Obama says plan will end NSA bulk data sweep
By Rob Lever, AFP
March 29, 2014, 12:09 am TWN
WASHINGTON--U.S. President Barack Obama put forward a long-awaited plan Thursday to end the U.S. government's bulk collection of telephone records, aiming to defuse a controversy over surveillance on millions of Americans.
Responding to a global outcry over the National Security Agency's extensive eavesdropping programs, Obama's plan would require telephone companies to hold data for the same length of time they currently do, with government agencies allowed to access it with court approval.
The formal announcement represents the president's proposals to reform procedures at the NSA, which was rocked by disclosures about its activities in documents leaked by former intelligence contractor Edward Snowden.
"I have decided that the best path forward is that the government should not collect or hold this data in bulk," Obama said in a White House statement.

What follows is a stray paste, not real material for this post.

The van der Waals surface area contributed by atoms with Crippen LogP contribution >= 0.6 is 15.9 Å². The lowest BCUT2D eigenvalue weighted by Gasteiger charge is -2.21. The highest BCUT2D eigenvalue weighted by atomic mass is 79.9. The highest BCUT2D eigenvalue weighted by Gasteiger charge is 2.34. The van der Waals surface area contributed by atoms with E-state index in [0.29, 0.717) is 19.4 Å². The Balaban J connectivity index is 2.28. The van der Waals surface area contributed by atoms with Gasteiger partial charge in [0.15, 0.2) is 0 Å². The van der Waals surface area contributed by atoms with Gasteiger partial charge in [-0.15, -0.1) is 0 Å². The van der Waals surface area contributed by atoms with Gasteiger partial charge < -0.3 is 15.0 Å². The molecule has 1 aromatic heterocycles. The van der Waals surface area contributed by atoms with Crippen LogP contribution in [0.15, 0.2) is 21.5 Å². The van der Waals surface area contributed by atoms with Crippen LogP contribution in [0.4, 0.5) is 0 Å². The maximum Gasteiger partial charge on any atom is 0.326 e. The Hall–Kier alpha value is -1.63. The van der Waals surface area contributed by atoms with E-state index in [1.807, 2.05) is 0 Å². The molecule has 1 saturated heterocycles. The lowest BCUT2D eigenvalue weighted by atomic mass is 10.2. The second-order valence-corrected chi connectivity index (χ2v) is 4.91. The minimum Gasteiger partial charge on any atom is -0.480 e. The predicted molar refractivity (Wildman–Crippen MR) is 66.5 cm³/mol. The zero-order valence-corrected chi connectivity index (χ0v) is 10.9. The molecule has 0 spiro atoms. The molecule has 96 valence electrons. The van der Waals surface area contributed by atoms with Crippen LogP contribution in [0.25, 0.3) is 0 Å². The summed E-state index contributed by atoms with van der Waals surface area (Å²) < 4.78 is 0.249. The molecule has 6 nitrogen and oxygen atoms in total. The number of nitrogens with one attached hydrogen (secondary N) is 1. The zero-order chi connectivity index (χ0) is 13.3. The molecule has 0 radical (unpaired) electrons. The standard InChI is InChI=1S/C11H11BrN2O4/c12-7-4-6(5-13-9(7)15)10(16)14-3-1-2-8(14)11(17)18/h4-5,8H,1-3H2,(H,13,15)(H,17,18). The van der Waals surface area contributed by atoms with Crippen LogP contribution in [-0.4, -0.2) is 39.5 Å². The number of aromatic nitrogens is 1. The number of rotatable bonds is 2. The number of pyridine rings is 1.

Obama said his plan, which needs congressional approval, would tread a line that allows the government to conduct surveillance to thwart terror attacks while also addressing the public's privacy concerns.
But civil liberties groups said the president's proposals on data collection failed to answer key details and they were skeptical if substantive changes would occur.
The White House said the NSA would need a court order to access the data, except in "an emergency situation" it did not define.
In those circumstances, the court would be asked to approve requests based on specific telephone numbers "based on national security concerns," it added.
"This approach will best ensure that we have the information we need to meet our intelligence needs while enhancing public confidence in the manner in which the information is collected and held," Obama said.
Because the new plan would not be in place by a March 28 expiration date, the president said he would seek a 90-day reauthorization of the existing program from the Foreign Intelligence Surveillance Court, with some modifications he ordered in January.